The Oscar-winning composer of ‘The Social Network’ shares his feelings about the state of Twitter and why he’s ready to deactivate: “For my mental health, I need to tune out.”
Trent Reznor attends the 34th Annual Rock & Roll Hall of Fame Induction Ceremony at Barclay’s Center on March 29, 2019 in New York City.
Angela Weiss/AFP via Getty Images
“Embarrassment,” offers Trent Reznor when asked for his take on Elon Musk’s Twitter takeover.
The Nine Inch Nails frontman and Oscar-winning composer (with longtime partner Atticus Ross) has a sizable 1.6 million following, even if he doesn’t tweet all that much. Nonetheless, he’s ready to say goodbye for good.
“I’m about to depart. We don’t need the arrogance of the billionaire class to feel like they can just come in and solve everything. Even without him involved, I just find that it has become such a toxic environment. For my mental health, I need to tune out. I don’t feel good being there anymore.”
He’s not alone in weighing his future on the platform. Stars who have logged off for good in the days since Musk’s Oct. 28 acquisition of the company include Alex Winter, David Dastmalchian, Laura Benanti, Gigi Hadid and Whoopi Goldberg, while others have signaled their intentions to stop using Twitter though their accounts have not yet been deleted. Those include Ariana DeBose, Brian Koppelman, Toni Braxton, Ken Olin and others.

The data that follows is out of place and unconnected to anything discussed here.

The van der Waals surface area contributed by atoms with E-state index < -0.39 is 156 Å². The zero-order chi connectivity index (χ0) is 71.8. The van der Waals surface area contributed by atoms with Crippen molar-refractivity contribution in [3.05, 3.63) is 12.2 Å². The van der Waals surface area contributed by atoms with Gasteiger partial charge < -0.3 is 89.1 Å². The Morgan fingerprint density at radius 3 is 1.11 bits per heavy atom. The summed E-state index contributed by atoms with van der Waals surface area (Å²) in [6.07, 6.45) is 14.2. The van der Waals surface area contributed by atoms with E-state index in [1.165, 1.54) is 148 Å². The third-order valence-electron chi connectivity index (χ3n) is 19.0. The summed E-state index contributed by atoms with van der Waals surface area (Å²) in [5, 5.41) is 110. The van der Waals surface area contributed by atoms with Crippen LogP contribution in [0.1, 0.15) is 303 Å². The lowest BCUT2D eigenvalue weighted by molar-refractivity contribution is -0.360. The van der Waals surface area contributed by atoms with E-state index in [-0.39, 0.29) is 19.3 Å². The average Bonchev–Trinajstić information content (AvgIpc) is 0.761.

The Hollywood Reporter caught up with Reznor and Ross during a joint interview on the red carpet outside TCL Chinese Theater where there was plenty to talk about aside from social media platforms. Specifically, the pair was keen to discuss their collaborations with Bones and All director Luca Guadagnino before heading in to catch the AFI Fest premiere.
Apparently, the gig working with the Italian auteur went so well that they are already months-in on a second collaboration on his tennis film Challengers starring Zendaya, Josh O’Connor and Mike Faist.
“It couldn’t have been better,” Reznor said of working on the cannibal love story. “We went from not knowing him going into this to meeting a genuine, authentic, respectful collaborator who has become a friend. We were able to work on material that, in every iteration, we were amazed by how it blossomed into something beyond our expectation. I know that sounds ridiculous, you can say, but it really was a magical experience.”
Later, during the post-screening Q&A moderated by Los Angeles Times critic Justin Chang, Reznor revealed that he and Ross started working on the music long before Guadagnino picked up any cameras. And it was the filmmaker who suggested an acoustic guitar as the anchor for a “simple, melodic component” that plays throughout the film.
“That started us on our process of approaching this as a love story,” he continued, referring to the flesh-eating couple at the center of the story, played by Timothée Chalamet and Taylor Russell. Months later, Guadagnino sent a rough cut of the film, four and a half hours in length.
“We sat bound watching that,” Reznor recalled. “To see these characters come to life with such skill and humanity and frailty, it really was a crazy experience. It really was one of those things. We’ll always remember how, wow, the genius, the choice of shots, the art direction. … It really struck us in a way.”
Bones and All opens in theaters on Nov. 18.
This story first appeared in the Nov. 16 issue of The Hollywood Reporter magazine. Click here to subscribe.
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